More than a billion users of Android devices are at risk of hackers taking over their phones and rendering them unusable – or turning them into spying tools.
Security researchers at Check Point analysed popular Qualcomm chips used in up to 40% of smartphones and found 400 serious vulnerabilities in the code.
If exploited, the vulnerabilities could allow hackers access to private information such as photos and emails, or allow them to render devices unusable.
Hackers could also use malware to render their attacks completely invisible to device owners, the researchers warned.
The Qualcomm ‘System On A Chips’ are found in popular smartphones from companies including Google, Samsung, Xiaomi, LG and OnePlus, Check Point said.
The firm said that it had notified Qualcomm of the vulnerabilities, but not disclosed details in order to protect the public.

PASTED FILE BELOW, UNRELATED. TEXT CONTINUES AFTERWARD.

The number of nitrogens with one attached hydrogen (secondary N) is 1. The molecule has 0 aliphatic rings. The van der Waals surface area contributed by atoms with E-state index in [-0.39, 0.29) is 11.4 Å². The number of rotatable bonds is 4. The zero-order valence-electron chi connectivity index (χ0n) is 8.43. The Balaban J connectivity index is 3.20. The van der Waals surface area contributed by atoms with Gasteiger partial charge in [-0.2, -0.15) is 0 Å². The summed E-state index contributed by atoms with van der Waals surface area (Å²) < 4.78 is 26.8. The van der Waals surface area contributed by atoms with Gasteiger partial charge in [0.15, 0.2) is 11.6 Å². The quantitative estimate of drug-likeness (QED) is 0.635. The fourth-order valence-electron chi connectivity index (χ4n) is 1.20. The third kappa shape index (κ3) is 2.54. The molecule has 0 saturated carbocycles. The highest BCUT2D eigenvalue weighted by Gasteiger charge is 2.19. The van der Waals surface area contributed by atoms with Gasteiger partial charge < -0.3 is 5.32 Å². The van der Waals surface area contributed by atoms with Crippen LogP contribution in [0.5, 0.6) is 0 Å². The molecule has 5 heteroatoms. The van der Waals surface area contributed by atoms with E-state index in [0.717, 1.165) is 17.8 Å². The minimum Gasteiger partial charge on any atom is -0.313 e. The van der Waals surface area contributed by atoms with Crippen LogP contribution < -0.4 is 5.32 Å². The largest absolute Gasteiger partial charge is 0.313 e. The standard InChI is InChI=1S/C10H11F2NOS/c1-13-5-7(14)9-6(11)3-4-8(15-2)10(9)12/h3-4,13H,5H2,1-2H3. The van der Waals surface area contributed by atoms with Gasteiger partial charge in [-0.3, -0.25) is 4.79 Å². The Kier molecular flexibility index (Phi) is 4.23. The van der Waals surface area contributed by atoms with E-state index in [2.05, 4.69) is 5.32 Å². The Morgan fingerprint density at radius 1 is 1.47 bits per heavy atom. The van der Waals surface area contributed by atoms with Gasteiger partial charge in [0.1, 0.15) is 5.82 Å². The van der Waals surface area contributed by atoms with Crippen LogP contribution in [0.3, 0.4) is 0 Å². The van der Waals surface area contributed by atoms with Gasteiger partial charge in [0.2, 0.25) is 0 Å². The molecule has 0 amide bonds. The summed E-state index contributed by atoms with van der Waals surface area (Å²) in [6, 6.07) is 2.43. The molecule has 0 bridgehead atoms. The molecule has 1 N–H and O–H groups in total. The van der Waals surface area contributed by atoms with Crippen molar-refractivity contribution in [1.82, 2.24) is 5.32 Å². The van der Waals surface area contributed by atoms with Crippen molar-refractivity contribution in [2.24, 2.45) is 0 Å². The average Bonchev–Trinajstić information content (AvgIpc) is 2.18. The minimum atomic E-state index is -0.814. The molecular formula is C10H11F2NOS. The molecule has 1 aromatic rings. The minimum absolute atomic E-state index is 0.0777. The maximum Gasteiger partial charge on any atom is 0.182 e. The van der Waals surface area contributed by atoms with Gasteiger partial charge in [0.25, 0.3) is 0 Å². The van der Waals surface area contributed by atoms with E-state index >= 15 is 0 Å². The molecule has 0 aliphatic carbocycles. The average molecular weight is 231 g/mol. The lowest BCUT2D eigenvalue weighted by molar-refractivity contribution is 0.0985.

Yaniv Balmas, head of cyber research at Check Point, said: “You can be spied on. You can lose all your data.
“If such vulnerabilities are found and used by malicious actors, it will find millions of mobile phone users with almost no way to protect themselves for a very long time.”
In a blog post, the company wrote: “More than 400 vulnerable pieces of code were found within the DSP chip we tested, and these vulnerabilities could have the following impact on users of phones with the affected chip.
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“Attackers can turn the phone into a perfect spying tool, without any user interaction required. The information that can be exfiltrated from the phone include photos, videos, call-recording, real-time microphone data, GPS and location data.
“Attackers may be able to render the mobile phone constantly unresponsive – making all the information stored on this phone permanently unavailable – including photos, videos, contact details, etc. In other words, a targeted denial-of-service attack.
“Malware and other malicious code can completely hide their activities and become un-removable.”